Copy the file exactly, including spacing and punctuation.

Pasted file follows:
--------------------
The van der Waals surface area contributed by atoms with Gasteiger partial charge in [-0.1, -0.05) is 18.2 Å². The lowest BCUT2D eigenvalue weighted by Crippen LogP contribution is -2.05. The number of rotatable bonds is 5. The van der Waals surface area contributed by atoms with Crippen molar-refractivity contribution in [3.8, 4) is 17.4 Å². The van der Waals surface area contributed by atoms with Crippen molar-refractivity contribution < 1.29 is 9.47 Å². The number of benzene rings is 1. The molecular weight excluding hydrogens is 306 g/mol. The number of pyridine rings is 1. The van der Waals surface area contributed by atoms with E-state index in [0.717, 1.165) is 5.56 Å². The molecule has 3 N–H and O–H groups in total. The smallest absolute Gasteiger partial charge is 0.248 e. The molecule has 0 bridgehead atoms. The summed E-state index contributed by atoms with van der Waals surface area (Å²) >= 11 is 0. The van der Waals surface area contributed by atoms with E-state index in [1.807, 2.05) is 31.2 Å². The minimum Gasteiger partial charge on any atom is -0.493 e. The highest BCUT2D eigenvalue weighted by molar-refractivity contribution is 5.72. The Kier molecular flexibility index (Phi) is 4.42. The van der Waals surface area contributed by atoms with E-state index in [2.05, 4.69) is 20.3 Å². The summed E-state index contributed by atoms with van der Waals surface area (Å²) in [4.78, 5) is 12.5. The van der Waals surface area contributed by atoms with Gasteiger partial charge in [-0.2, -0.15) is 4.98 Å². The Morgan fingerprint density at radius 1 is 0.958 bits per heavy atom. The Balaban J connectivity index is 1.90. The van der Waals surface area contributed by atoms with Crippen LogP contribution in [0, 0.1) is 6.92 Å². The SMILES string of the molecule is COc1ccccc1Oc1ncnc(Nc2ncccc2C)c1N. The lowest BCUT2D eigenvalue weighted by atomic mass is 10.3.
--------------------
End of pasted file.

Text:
The van der Waals surface area contributed by atoms with Gasteiger partial charge in [-0.1, -0.05) is 18.2 Å². The lowest BCUT2D eigenvalue weighted by Crippen LogP contribution is -2.05. The number of rotatable bonds is 5. The van der Waals surface area contributed by atoms with Crippen molar-refractivity contribution in [3.8, 4) is 17.4 Å². The van der Waals surface area contributed by atoms with Crippen molar-refractivity contribution < 1.29 is 9.47 Å². The number of benzene rings is 1. The molecular weight excluding hydrogens is 306 g/mol. The number of pyridine rings is 1. The van der Waals surface area contributed by atoms with E-state index in [0.717, 1.165) is 5.56 Å². The molecule has 3 N–H and O–H groups in total. The smallest absolute Gasteiger partial charge is 0.248 e. The molecule has 0 bridgehead atoms. The summed E-state index contributed by atoms with van der Waals surface area (Å²) >= 11 is 0. The van der Waals surface area contributed by atoms with E-state index in [1.807, 2.05) is 31.2 Å². The minimum Gasteiger partial charge on any atom is -0.493 e. The highest BCUT2D eigenvalue weighted by molar-refractivity contribution is 5.72. The Kier molecular flexibility index (Phi) is 4.42. The van der Waals surface area contributed by atoms with E-state index in [2.05, 4.69) is 20.3 Å². The summed E-state index contributed by atoms with van der Waals surface area (Å²) in [4.78, 5) is 12.5. The van der Waals surface area contributed by atoms with Gasteiger partial charge in [-0.2, -0.15) is 4.98 Å². The Morgan fingerprint density at radius 1 is 0.958 bits per heavy atom. The Balaban J connectivity index is 1.90. The van der Waals surface area contributed by atoms with Crippen LogP contribution in [0, 0.1) is 6.92 Å². The SMILES string of the molecule is COc1ccccc1Oc1ncnc(Nc2ncccc2C)c1N. The lowest BCUT2D eigenvalue weighted by atomic mass is 10.3.